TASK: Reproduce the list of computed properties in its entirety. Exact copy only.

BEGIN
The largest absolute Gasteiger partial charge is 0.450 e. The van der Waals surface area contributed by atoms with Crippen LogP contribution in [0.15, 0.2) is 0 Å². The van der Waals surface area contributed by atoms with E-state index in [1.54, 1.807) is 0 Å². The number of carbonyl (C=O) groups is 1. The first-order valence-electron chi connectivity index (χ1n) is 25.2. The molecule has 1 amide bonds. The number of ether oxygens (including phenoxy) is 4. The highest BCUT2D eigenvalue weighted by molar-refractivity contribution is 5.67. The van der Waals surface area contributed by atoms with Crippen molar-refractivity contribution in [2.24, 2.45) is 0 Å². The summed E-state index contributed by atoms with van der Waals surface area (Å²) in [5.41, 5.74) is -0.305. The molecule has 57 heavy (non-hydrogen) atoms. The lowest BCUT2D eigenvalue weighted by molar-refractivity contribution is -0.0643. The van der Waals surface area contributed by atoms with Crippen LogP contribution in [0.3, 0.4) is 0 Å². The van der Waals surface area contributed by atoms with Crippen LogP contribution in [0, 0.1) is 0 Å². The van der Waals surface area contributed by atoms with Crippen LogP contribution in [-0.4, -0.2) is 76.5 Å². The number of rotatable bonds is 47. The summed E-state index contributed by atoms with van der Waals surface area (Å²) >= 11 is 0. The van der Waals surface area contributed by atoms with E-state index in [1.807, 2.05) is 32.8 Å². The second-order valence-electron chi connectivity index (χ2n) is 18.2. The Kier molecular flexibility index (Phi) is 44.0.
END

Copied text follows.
The largest absolute Gasteiger partial charge is 0.450 e. The van der Waals surface area contributed by atoms with Crippen LogP contribution in [0.15, 0.2) is 0 Å². The van der Waals surface area contributed by atoms with E-state index in [1.54, 1.807) is 0 Å². The number of carbonyl (C=O) groups is 1. The first-order valence-electron chi connectivity index (χ1n) is 25.2. The molecule has 1 amide bonds. The number of ether oxygens (including phenoxy) is 4. The highest BCUT2D eigenvalue weighted by molar-refractivity contribution is 5.67. The van der Waals surface area contributed by atoms with Crippen molar-refractivity contribution in [2.24, 2.45) is 0 Å². The summed E-state index contributed by atoms with van der Waals surface area (Å²) in [5.41, 5.74) is -0.305. The molecule has 57 heavy (non-hydrogen) atoms. The lowest BCUT2D eigenvalue weighted by molar-refractivity contribution is -0.0643. The van der Waals surface area contributed by atoms with Crippen LogP contribution in [0.3, 0.4) is 0 Å². The van der Waals surface area contributed by atoms with Crippen LogP contribution in [0, 0.1) is 0 Å². The van der Waals surface area contributed by atoms with Crippen LogP contribution in [-0.4, -0.2) is 76.5 Å². The number of rotatable bonds is 47. The summed E-state index contributed by atoms with van der Waals surface area (Å²) >= 11 is 0. The van der Waals surface area contributed by atoms with E-state index in [1.807, 2.05) is 32.8 Å². The second-order valence-electron chi connectivity index (χ2n) is 18.2. The Kier molecular flexibility index (Phi) is 44.0.